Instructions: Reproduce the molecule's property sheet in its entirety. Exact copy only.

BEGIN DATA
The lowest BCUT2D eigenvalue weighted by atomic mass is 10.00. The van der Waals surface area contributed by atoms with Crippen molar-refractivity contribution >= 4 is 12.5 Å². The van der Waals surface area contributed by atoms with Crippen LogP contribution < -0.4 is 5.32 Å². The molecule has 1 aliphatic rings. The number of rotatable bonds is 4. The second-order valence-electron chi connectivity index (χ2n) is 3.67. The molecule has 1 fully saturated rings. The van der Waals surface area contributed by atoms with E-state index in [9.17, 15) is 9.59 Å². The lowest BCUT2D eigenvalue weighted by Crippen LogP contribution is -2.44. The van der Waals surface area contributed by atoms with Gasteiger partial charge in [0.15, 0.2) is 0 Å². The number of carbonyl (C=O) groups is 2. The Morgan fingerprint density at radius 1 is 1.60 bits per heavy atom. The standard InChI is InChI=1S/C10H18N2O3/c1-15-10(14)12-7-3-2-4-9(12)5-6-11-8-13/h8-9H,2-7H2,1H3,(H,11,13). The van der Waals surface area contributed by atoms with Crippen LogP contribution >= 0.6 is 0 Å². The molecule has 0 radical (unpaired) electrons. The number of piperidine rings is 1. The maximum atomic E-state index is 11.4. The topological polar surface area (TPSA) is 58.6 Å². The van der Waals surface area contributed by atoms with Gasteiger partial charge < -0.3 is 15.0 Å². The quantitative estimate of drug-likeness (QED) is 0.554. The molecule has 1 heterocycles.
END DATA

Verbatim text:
The lowest BCUT2D eigenvalue weighted by atomic mass is 10.00. The van der Waals surface area contributed by atoms with Crippen molar-refractivity contribution >= 4 is 12.5 Å². The van der Waals surface area contributed by atoms with Crippen LogP contribution < -0.4 is 5.32 Å². The molecule has 1 aliphatic rings. The number of rotatable bonds is 4. The second-order valence-electron chi connectivity index (χ2n) is 3.67. The molecule has 1 fully saturated rings. The van der Waals surface area contributed by atoms with E-state index in [9.17, 15) is 9.59 Å². The lowest BCUT2D eigenvalue weighted by Crippen LogP contribution is -2.44. The van der Waals surface area contributed by atoms with Gasteiger partial charge in [0.15, 0.2) is 0 Å². The number of carbonyl (C=O) groups is 2. The Morgan fingerprint density at radius 1 is 1.60 bits per heavy atom. The standard InChI is InChI=1S/C10H18N2O3/c1-15-10(14)12-7-3-2-4-9(12)5-6-11-8-13/h8-9H,2-7H2,1H3,(H,11,13). The van der Waals surface area contributed by atoms with Crippen LogP contribution >= 0.6 is 0 Å². The molecule has 0 radical (unpaired) electrons. The number of piperidine rings is 1. The maximum atomic E-state index is 11.4. The topological polar surface area (TPSA) is 58.6 Å². The van der Waals surface area contributed by atoms with Gasteiger partial charge < -0.3 is 15.0 Å². The quantitative estimate of drug-likeness (QED) is 0.554. The molecule has 1 heterocycles.